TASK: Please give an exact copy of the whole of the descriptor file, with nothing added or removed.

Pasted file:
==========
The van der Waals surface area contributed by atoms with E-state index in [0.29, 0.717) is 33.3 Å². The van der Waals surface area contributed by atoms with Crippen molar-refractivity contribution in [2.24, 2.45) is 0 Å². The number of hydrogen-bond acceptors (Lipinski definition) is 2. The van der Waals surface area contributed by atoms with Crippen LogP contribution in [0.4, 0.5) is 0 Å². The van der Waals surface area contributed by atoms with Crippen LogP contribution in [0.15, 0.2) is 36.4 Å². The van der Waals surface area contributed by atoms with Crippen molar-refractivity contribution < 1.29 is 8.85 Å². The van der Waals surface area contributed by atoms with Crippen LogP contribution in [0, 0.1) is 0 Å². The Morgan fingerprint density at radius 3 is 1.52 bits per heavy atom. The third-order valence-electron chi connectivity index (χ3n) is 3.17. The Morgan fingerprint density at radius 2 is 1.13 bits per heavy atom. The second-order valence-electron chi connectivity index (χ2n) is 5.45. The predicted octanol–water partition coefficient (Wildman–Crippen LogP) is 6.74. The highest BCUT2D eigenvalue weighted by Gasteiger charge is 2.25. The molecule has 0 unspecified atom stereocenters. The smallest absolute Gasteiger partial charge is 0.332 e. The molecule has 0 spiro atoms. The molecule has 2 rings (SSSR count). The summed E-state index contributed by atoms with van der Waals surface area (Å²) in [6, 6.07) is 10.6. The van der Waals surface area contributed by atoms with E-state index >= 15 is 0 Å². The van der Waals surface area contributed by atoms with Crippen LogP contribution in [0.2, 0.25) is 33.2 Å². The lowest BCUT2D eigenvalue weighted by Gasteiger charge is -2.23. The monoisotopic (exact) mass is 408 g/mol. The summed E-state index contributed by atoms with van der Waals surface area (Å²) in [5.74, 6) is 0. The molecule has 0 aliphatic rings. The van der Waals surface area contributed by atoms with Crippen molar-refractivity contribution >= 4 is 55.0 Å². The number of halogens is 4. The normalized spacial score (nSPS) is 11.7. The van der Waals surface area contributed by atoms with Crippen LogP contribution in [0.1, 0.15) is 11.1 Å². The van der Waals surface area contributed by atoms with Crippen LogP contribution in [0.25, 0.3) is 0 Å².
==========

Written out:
The van der Waals surface area contributed by atoms with E-state index in [0.29, 0.717) is 33.3 Å². The van der Waals surface area contributed by atoms with Crippen molar-refractivity contribution in [2.24, 2.45) is 0 Å². The number of hydrogen-bond acceptors (Lipinski definition) is 2. The van der Waals surface area contributed by atoms with Crippen LogP contribution in [0.4, 0.5) is 0 Å². The van der Waals surface area contributed by atoms with Crippen LogP contribution in [0.15, 0.2) is 36.4 Å². The van der Waals surface area contributed by atoms with Crippen molar-refractivity contribution < 1.29 is 8.85 Å². The van der Waals surface area contributed by atoms with Crippen LogP contribution in [0, 0.1) is 0 Å². The Morgan fingerprint density at radius 3 is 1.52 bits per heavy atom. The third-order valence-electron chi connectivity index (χ3n) is 3.17. The Morgan fingerprint density at radius 2 is 1.13 bits per heavy atom. The second-order valence-electron chi connectivity index (χ2n) is 5.45. The predicted octanol–water partition coefficient (Wildman–Crippen LogP) is 6.74. The highest BCUT2D eigenvalue weighted by Gasteiger charge is 2.25. The molecule has 0 unspecified atom stereocenters. The smallest absolute Gasteiger partial charge is 0.332 e. The molecule has 0 spiro atoms. The molecule has 2 rings (SSSR count). The summed E-state index contributed by atoms with van der Waals surface area (Å²) in [6, 6.07) is 10.6. The van der Waals surface area contributed by atoms with E-state index >= 15 is 0 Å². The van der Waals surface area contributed by atoms with Crippen LogP contribution in [0.2, 0.25) is 33.2 Å². The lowest BCUT2D eigenvalue weighted by Gasteiger charge is -2.23. The monoisotopic (exact) mass is 408 g/mol. The summed E-state index contributed by atoms with van der Waals surface area (Å²) in [5.74, 6) is 0. The molecule has 0 aliphatic rings. The van der Waals surface area contributed by atoms with Crippen molar-refractivity contribution >= 4 is 55.0 Å². The number of halogens is 4. The normalized spacial score (nSPS) is 11.7. The van der Waals surface area contributed by atoms with Crippen LogP contribution in [0.1, 0.15) is 11.1 Å². The van der Waals surface area contributed by atoms with Crippen LogP contribution in [0.25, 0.3) is 0 Å².